An NCI-designated Comprehensive Cancer Center
By Malcolm Bedell | February 21, 2019
banerjee-chandana-300x300 Chandana Banerjee, M.D., M.P.A., an assistant clinical professor in the Department of Supportive Care Medicine.
This is the third in a four-part series about palliative care.
 
Palliative care physicians specialize in relieving suffering and improving quality of life for patients of any age and at any stage of cancer treatment, regardless of whether or not it can be cured.
 
This whole-body, holistic care can extend beyond the patient to include resources and support for caregivers and loved ones. We spoke with Chandana Banerjee, M.D., M.P.A., an assistant clinical professor in the Department of Supportive Care Medicine at City of Hope, about the role palliative care physicians can play in the lives of the people surrounding the patient.

Caregivers managing end-of-life care need different sets of skills

Many caregivers may feel they know what to expect when it comes to providing care and support for a loved one with cancer. Learning to manage the needs of the patient, while also attending to the caregiver’s own evolving psychological and emotional needs, can add strain, stress and anxiety to a caregiver’s life.
 
According to Banerjee, caregivers may need additional skills when caring for end-of-life patients. “Caregivers need to be sympathetic toward their patients, but they also need to be empathetic. Sometimes caregivers may be sympathetic, without really understanding what the patient is going through. Compassion is also extremely important; you may not be the most experienced caregiver or team member, but compassion will allow you to always make the right decision for the patient.”
 
According to Banerjee, patience is also critical. Sometimes the journey can take hours to days, and it can be a difficult time not just for the patient, but also for the caregiver.”

End-of-life caregivers face unique challenges that may be hard to anticipate

“Many times, death is unexpected, either due to sudden events or rapid disease progression,” said Banerjee. “During these times, caregivers may find themselves confused, shocked at the sudden loss, or even feeling angry or betrayed by the medical team.”
 
Because these feelings can appear suddenly, it’s important for caregivers to seek the support of friends, family and spiritual leaders as early in the grief and bereavement process as possible.
 
“Families need to start preparing early for the impending loss,” Banerjee said. “This means not only making sure you have a good support system, but also guidance from the oncology, hematology and supportive medicine clinicians to understand disease progression and what to expect at the end of life. It can be difficult to navigate that emotional journey on your own.”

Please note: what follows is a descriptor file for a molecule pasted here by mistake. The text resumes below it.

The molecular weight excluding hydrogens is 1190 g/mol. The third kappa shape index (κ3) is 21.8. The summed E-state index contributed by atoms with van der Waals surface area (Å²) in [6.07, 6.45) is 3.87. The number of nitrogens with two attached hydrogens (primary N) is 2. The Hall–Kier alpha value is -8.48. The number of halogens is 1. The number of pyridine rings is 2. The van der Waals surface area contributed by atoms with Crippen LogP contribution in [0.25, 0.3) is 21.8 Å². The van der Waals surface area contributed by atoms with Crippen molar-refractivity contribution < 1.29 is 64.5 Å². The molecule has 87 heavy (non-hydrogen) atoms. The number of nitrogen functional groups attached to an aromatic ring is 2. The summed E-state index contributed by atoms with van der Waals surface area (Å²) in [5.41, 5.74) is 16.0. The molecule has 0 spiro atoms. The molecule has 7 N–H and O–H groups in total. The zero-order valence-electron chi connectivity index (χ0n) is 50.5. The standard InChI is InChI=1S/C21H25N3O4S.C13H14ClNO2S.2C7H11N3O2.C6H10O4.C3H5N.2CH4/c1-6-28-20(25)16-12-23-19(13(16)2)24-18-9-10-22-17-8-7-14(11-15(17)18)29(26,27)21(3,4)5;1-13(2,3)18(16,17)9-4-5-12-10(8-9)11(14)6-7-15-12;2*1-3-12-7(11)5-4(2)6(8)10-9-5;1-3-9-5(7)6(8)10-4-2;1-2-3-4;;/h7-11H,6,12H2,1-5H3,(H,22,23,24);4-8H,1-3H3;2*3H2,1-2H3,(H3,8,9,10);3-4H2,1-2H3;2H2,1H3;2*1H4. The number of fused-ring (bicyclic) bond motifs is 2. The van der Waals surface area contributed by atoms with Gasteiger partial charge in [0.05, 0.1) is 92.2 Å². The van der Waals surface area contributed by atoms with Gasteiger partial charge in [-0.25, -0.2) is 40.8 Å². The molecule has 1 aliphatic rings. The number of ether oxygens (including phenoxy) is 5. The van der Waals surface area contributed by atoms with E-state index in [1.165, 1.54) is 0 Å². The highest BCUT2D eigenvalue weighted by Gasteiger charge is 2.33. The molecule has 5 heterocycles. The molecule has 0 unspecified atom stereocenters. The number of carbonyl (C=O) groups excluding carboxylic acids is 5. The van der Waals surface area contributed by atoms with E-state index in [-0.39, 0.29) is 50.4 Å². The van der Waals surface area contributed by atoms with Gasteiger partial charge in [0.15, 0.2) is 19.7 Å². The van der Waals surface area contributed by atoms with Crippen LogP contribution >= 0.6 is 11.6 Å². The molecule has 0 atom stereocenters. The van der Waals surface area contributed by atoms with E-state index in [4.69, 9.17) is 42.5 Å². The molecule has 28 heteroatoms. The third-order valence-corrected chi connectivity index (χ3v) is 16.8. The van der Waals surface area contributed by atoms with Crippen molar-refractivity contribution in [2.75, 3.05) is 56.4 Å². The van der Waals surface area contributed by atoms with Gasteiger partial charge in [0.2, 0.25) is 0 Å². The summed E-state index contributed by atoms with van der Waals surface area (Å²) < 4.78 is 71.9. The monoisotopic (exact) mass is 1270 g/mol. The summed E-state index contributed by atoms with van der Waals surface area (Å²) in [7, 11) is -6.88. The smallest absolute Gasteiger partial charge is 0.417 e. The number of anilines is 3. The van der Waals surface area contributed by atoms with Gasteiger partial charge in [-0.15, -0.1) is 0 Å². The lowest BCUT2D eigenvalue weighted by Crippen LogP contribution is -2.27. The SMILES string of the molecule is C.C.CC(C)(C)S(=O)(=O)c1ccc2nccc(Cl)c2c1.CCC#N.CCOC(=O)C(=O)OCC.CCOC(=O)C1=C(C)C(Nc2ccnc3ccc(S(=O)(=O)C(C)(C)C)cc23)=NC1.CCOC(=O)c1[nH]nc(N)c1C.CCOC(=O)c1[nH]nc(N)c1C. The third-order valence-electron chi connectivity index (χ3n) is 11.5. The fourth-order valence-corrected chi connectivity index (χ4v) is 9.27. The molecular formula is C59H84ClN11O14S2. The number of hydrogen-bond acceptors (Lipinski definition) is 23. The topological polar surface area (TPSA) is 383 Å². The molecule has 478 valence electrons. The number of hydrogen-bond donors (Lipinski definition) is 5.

Banerjee also stresses the important role of social workers and child life staff, who can help identify additional needs, especially when children are involved. “Children may find it difficult to comprehend what is happening to their parent or loved ones,” Banerjee said, and these teams can help.

Burnout can affect end-of-life caregivers, too

Even the most patient, compassionate and sympathetic caregivers may eventually reach a point in the process where continuing to provide care may seem impossible, as emotional strains continue to mount. This is normal, but potentially avoidable, according to Banerjee.
 
We’re all human. And we all have our own capacities for compassion and care, particularly when helping family members who may seem to want to walk this journey alone. Even the best caregiver can burn out and no longer offer the best care for both themselves and their patient.”
 
Banerjee reminds us that the path to successful caregiving may lie in acknowledging our strengths as a group. “We are a society, and we all need to rely on the support system of family and friends, and seek the support of other caregivers who understand what we are going through.”
 
Avoiding caregiver burnout is particularly important for those providing end-of-life care. Close family and friends need to attend to their own needs, both physically and emotionally,” Banerjee said. “They need to be able to support not just the patient on his or her journey, but also each other. If you don’t take care of yourself, you won’t be able to be an effective caregiver.”

Caregivers can use palliative care doctors as a resource

“Palliative care physicians are trained to treat not just the underlying disease, but to take a holistic approach to the total care of the patient, both individually and in the context of their families,” Banerjee said. This can include practical concerns including pain management or providing care for nausea or vomiting, as well as spiritual and psychological care. Providing a custom-tailored treatment plan that is unique to the needs of both the patient and his or her family is key.
 
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